Could this be the end? Two recent events signal a dramatic shift in American attitudes towards transportation and the proper role of transportation in making American cities, says Norman Garrick.
On a recent Thursday in February, two disparate incidents in cities on opposite coasts may have signaled the end of the hundred-year ascendancy of automobiles in American life. In Portland, Oregon, the city council voted 5-0 to accept a new bike plan with the ambitious goal of increasing the percentage of people riding bikes from 6% (the highest of any big city in the country) to 25%. Three thousand miles away, on the opposite coast, the New York City Department of Transportation announced that they would make permanent the closing of Broadway to vehicle traffic.
At first sight, both incidents might not seem to have a lot in common, but they do represent highly visible examples of a dramatic shift sweeping America with regards to our attitudes about transportation and the proper role of transportation in making American cities prosper. Trendsetting cities around the country have realized for quite some time that it is not in their best interest to continue bending over backwards to accommodate cars – in fact these cities are going in the opposite direction and are actively seeking ways to accommodate walkers, bicyclists and transit users. The success of this approach shows in the rebirth over the last 10 years of cities like Washington and Chicago. And this new approach is no longer just a fad limited to the blue states – Oklahoma City and Little Rock are examples of red state capitals that are taking tentative steps to ensure a less car dependent and more vibrant future.
What these cities may not realize is that they could be riding the crest of a wave of change in our culture. The tentative signs of the end to the dominance of cars in American culture are showing up in a number of ways. For example, the number of vehicles per person in America peaked in 2001. In fact, this decade is the first since the automobile era began in 1900 that the number of vehicles per person was smaller at the end than at the beginning of the decade. Likewise, the number of miles driven in America for each man, woman and child peaked in 2004 – both of these peaks occurred long before we even dreamed of the current economic downturn which seems to have just accelerated the trends.
So what is going on? Well, for one there is a growing recognition by cities that we can no longer afford to expand or even simply maintain the massive highway infrastructure that they have accumulated over the last 60 years. And in fact, cities are learning that it is way cheaper to provide for bikers, walkers and transit users. The current bike infrastructure in Portland was built up over 15 years for $60 million. This puts in stark relief the fact that $60 million would buy us little more than one mile of freeway.
Second, cities need to be cool to succeed and it is hard to be cool when you're completely surrounded by the detritus of car culture – huge roads, parking lots and parking garages. Besides, younger citizens seem to be growing disillusioned with that car culture - a number of recent studies have found that young people in rich countries are buying cars at a much lower rate than their parents did at the same age. In some quarters, this is cause for panic – lower car purchase is almost always equated with economic stagnation. However, with oil prices staying stubbornly at $80 per barrel in the midst of perhaps the worst recession since the 1930s, we might not have a choice but to face up to the fact that we are entering a different era.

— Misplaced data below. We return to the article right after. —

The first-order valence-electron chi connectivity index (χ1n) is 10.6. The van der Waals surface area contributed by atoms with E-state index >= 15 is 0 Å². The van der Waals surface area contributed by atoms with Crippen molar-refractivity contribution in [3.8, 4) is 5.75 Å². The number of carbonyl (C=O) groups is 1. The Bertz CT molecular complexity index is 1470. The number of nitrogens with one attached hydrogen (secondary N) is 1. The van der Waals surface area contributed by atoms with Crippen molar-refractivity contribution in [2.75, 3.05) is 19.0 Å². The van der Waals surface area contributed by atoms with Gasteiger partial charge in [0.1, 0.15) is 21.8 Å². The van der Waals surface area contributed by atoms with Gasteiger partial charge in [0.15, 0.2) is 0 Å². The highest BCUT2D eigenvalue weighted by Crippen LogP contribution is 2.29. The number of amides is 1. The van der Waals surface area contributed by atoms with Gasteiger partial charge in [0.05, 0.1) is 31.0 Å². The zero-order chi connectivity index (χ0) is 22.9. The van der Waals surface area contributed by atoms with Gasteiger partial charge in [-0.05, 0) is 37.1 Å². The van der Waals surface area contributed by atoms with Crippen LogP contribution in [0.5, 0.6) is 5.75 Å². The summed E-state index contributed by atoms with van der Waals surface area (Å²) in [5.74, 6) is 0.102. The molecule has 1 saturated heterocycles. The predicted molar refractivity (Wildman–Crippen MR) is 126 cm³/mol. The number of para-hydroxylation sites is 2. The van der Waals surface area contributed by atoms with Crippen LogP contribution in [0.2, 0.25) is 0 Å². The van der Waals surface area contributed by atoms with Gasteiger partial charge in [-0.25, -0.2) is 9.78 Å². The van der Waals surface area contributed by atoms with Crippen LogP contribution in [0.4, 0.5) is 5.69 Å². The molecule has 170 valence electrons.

Just as the start of the automobile era created winners and losers, so too will a new post-automobile era. The question is whether or not we in the USA will wake up to this new reality in time to take advantage of the economic opportunities and needs of the new era -such as the need for American manufacturers of streetcars, for instance.
The really good news in this story is that this could be a transition to a time when the carnage from motor vehicle crashes will no longer be considered an accepted part of modern life. A time when our urban places will once more be designed for people and not be trashed to accommodate cars. And when the profligate burning for mobility of the earth's finite store of petroleum will be looked at as a quaint relic of the past. A past not unlike the one now regulated to the movies where people smoked in doctor's offices and on airplanes. A past that causes us to say: what were they thinking?
The signs are all pointing in the same direction; the post-car future may be much nearer than we think and we need to get serious about planning for it.
Norman Garrick, PhD is an associate professor of civil and environmental engineering and director of the Center for Transportation and Urban Planning at the University of Connecticut. He is also a board member of the Congress for the New Urbanism.
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